Tuesday, 28 May 2013

Pre-race Preparation......

Everybody prepares for a race in their own individual way, but generally this is just a variation on a theme to make sure you arrive on the startline feeling fresh, rested, prepared and ready to run as well as you can.

A track-trot in race kit!
Relative to many comparable runners, I am not an especially high mileage person, so "tapering" can seem a little odd. I run because I love it, not because I "have to", and so the last week or so has been strange. Spring has finally arrived on Scotland, and so the early blossom is out, as are the bluebells, daffodils and wild garlic, and everything looks fresh and green. This is one of the best times of year for just taking yourself off to the trails and country roads and simply running, while surrounding yourself with nature. It has been hard to resist, especially in the glorious sunshine, but I'm hoping it lasts for another few weeks and that we haven't had our summer in the same week as our spring!

I have done a few things to keep ticking over and prepare myself as well as I can........which included going for a run in my race day kit. There's nothing more likely to cure you of the embarrassment of wearing running knickers than wearing them on a track shared with runners 30 years younger than yourself! Still, it's important to make sure you identify any potential chafing spots ahead of race day.

Running in the sun

With clubmates/colleagues
I also had a good fast run with many of my clubmates on a beautiful warm sunny day........so hopefully the sun and the warmth in South Africa won't be a total shock to the system (though we did also have hail and frost last week).

I have learnt a bit more about EFT (Emotional Freedom Training)and trying to rid yourself of negative thoughts and vibes, many of which have been ingrained in your psyche since childhood.

A minor stressor was being asked (2 days before flying) for a "clearance letter from my Federation" which sounded rather like something out of Star Trek. Luckily, English bank holiday notwithstanding, UK Athletics were able to come up with the goods in time for me.

Another good thing to fill my time with was a trip to see a friend, ostensibly for a cheeky legrub before flying.....but as usual, it ended up as a gossip catch-up, which wasn't a bad thing as it made me forget the upcoming trip. I visited the beautician to sort my "race face".......as you cannot have your mascara running when you sweat, now can you ladies?.....actually, I just treated myself to a nice relaxing head massage.

Finally, all I have left to do is get through another full day at work before driving up to the airport. A friend did offer to drive me there, but I felt it was important to have the time to myself to switch off, sing loudly (and badly) along with the radio, and just be alone as it does get a bit busy once you start travelling; meeting up with people, going to the expo to register, attending the press conference and generally catching up with friends from all over the world. 

As a footnote.....bearing in mind my love for food and drink, I'm looking forward to ice cream with Dan in Dubai and then wine with Dave in Durban. 

Oh yes, and then there's a day of running in the sun........

Monday, 20 May 2013


Ahhhh.......eating and drinking......2 of my very favourite things!!
And 2 activities that I think a lot of runners obsess over and have many hang-ups about.

A cup of molten chocolate....bliss!
Everybody is different, both in their basal metabolic rate, and in the food they like to eat, but I am a firm believer in that the body will tell you what it needs and you shouldn't deprive it.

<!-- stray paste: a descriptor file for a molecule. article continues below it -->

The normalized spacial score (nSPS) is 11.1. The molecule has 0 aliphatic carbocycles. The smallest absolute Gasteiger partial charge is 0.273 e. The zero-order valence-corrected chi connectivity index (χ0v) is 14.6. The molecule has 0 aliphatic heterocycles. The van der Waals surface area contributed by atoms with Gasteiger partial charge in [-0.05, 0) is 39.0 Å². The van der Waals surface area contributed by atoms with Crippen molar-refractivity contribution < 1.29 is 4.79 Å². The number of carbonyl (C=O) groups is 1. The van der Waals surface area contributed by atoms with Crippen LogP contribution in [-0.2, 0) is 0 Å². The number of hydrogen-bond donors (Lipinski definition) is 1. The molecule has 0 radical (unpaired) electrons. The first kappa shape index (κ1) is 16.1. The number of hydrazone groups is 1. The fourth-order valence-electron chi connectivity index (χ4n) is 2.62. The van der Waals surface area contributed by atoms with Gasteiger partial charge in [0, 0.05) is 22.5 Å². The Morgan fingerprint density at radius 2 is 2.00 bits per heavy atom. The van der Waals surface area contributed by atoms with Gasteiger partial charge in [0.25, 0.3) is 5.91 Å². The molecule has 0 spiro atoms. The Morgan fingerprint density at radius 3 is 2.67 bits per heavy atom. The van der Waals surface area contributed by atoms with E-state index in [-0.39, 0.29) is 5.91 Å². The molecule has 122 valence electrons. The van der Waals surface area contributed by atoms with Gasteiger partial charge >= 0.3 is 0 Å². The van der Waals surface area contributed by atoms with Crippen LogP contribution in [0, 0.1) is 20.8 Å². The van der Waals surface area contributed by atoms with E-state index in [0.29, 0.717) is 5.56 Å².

Ok, so I'm not a super-light, super-streamlined, super-speedy track runner.......but I have sufficent stores to sustain my running over the distances that I enjoy. Using Comrades as an example - when you arrive in South Africa people look at you and make judgements based on your physique; I was told that I should be able to run it OK as I "wasn't as skinny as some girls". It is noticeable that in distance races such as Comrades or 100Ks (and I base this on observations both as a runner and as the medical support) that those runners who do not fuel adequately as they go along, soon find themselves fading even if they started out really strongly. If you get your nutrition and hydration right, you often find yourself finishing well ahead of runners that on paper should be well up the road.
You gotta love a free post-race buffet

I was lucky enough to listen to a talk by a dietician at one of the Scottish Hill Squad away days. Interestingly, she told all of the hill runners that they needed to eat more every single day. She guessed that this might concern some of them, but reassured them that as they were training regularly, the vital extra calories would actually help build muscle and strength rather than being laid down as fat. A few of my other running friends have also found that when they increase their intake, they perform better and some actually lost some weight, counterintuitive though that may seem. I know that after a long run (and sometimes for the next couple of days) I feel as if I can never satisfy my appetite, and so eat constantly, yet I don't seem to get any heavier.

2 breakfasts pre-race is better than one!

When in Lanzarote, I certainly took advantage of the "all you can eat" buffets at breakfast and dinner, yet did some of my best training there, so it cannot have done any harm, and probably did me some good!

Seafood and Sangria!!

Interestingly, if I think back to 2 specific races when I felt I didn't perform very well, both involved problems with my nutrition beforehand.... whether it was a long time spent travelling, missing out on regular mealtimes, or whether it was the fact that certain race organisers forgot to provide any carbs in the vegetarian meals the day before the race!
Basically, I've learnt to listen to my body, and not worry about what people think of the amount that I eat as it has always served me well. In fact, when away at my last two international races, the only people that eat more were the super-speedy Kenyans, so if it works for them......

Tuesday, 7 May 2013

Do As I Say, Not As I Do......

.......and I say that 3 races in a week is too many!!